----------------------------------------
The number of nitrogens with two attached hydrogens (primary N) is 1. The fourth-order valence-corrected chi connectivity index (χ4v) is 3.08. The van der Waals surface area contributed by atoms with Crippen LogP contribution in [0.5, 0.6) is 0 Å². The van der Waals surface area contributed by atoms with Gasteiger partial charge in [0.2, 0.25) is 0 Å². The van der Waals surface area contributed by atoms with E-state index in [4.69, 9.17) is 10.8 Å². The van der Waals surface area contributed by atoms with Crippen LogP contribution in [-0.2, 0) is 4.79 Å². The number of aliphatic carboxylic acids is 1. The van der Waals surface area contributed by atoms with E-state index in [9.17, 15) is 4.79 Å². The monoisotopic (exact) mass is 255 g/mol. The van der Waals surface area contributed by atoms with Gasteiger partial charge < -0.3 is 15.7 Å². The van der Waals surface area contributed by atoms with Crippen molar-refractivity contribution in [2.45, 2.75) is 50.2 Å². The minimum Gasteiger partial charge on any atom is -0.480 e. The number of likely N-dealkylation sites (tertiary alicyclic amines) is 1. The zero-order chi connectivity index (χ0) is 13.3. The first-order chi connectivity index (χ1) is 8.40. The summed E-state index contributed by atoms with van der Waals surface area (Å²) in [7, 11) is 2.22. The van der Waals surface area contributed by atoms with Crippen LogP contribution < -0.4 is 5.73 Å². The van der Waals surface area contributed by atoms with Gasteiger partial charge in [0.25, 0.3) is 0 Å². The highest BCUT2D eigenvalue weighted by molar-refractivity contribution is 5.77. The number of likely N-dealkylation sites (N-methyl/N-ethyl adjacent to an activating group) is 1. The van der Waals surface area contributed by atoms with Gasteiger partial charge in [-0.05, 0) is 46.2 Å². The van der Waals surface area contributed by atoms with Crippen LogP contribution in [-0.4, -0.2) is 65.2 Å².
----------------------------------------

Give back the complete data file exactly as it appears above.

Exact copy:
The number of nitrogens with two attached hydrogens (primary N) is 1. The fourth-order valence-corrected chi connectivity index (χ4v) is 3.08. The van der Waals surface area contributed by atoms with Crippen LogP contribution in [0.5, 0.6) is 0 Å². The van der Waals surface area contributed by atoms with Gasteiger partial charge in [0.2, 0.25) is 0 Å². The van der Waals surface area contributed by atoms with E-state index in [4.69, 9.17) is 10.8 Å². The van der Waals surface area contributed by atoms with Crippen LogP contribution in [-0.2, 0) is 4.79 Å². The number of aliphatic carboxylic acids is 1. The van der Waals surface area contributed by atoms with E-state index in [9.17, 15) is 4.79 Å². The monoisotopic (exact) mass is 255 g/mol. The van der Waals surface area contributed by atoms with Gasteiger partial charge < -0.3 is 15.7 Å². The van der Waals surface area contributed by atoms with Crippen molar-refractivity contribution in [2.45, 2.75) is 50.2 Å². The minimum Gasteiger partial charge on any atom is -0.480 e. The number of likely N-dealkylation sites (tertiary alicyclic amines) is 1. The zero-order chi connectivity index (χ0) is 13.3. The first-order chi connectivity index (χ1) is 8.40. The summed E-state index contributed by atoms with van der Waals surface area (Å²) in [7, 11) is 2.22. The van der Waals surface area contributed by atoms with Crippen LogP contribution < -0.4 is 5.73 Å². The van der Waals surface area contributed by atoms with Gasteiger partial charge in [0.25, 0.3) is 0 Å². The highest BCUT2D eigenvalue weighted by molar-refractivity contribution is 5.77. The number of likely N-dealkylation sites (N-methyl/N-ethyl adjacent to an activating group) is 1. The van der Waals surface area contributed by atoms with Gasteiger partial charge in [-0.05, 0) is 46.2 Å². The van der Waals surface area contributed by atoms with Crippen LogP contribution in [-0.4, -0.2) is 65.2 Å².